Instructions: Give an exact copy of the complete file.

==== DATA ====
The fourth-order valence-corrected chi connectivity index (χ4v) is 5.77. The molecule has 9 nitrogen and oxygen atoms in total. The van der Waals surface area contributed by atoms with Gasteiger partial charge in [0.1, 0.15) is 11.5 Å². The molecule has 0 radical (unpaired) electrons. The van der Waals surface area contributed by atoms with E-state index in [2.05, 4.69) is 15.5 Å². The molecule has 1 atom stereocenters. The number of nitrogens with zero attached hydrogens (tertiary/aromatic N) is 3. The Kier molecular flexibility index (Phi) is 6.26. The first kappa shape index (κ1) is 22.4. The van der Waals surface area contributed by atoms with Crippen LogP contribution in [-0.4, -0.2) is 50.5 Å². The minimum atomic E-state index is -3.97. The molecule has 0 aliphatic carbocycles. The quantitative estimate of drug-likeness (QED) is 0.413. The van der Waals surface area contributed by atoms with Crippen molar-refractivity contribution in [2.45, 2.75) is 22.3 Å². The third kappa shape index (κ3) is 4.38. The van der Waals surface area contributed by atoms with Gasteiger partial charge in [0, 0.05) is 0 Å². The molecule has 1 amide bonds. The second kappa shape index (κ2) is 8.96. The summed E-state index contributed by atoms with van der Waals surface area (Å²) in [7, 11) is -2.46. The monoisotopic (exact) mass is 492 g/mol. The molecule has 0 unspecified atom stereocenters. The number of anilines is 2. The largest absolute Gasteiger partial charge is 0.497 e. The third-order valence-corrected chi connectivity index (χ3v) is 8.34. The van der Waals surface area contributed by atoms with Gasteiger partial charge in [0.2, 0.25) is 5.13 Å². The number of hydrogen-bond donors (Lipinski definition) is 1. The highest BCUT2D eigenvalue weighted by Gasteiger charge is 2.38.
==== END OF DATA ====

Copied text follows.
The fourth-order valence-corrected chi connectivity index (χ4v) is 5.77. The molecule has 9 nitrogen and oxygen atoms in total. The van der Waals surface area contributed by atoms with Gasteiger partial charge in [0.1, 0.15) is 11.5 Å². The molecule has 0 radical (unpaired) electrons. The van der Waals surface area contributed by atoms with E-state index in [2.05, 4.69) is 15.5 Å². The molecule has 1 atom stereocenters. The number of nitrogens with zero attached hydrogens (tertiary/aromatic N) is 3. The Kier molecular flexibility index (Phi) is 6.26. The first kappa shape index (κ1) is 22.4. The van der Waals surface area contributed by atoms with Crippen LogP contribution in [-0.4, -0.2) is 50.5 Å². The minimum atomic E-state index is -3.97. The molecule has 0 aliphatic carbocycles. The quantitative estimate of drug-likeness (QED) is 0.413. The van der Waals surface area contributed by atoms with Crippen molar-refractivity contribution in [2.45, 2.75) is 22.3 Å². The third kappa shape index (κ3) is 4.38. The van der Waals surface area contributed by atoms with Gasteiger partial charge in [0, 0.05) is 0 Å². The molecule has 1 amide bonds. The second kappa shape index (κ2) is 8.96. The summed E-state index contributed by atoms with van der Waals surface area (Å²) in [7, 11) is -2.46. The monoisotopic (exact) mass is 492 g/mol. The molecule has 0 unspecified atom stereocenters. The number of anilines is 2. The largest absolute Gasteiger partial charge is 0.497 e. The third-order valence-corrected chi connectivity index (χ3v) is 8.34. The van der Waals surface area contributed by atoms with Gasteiger partial charge in [0.2, 0.25) is 5.13 Å². The number of hydrogen-bond donors (Lipinski definition) is 1. The highest BCUT2D eigenvalue weighted by Gasteiger charge is 2.38.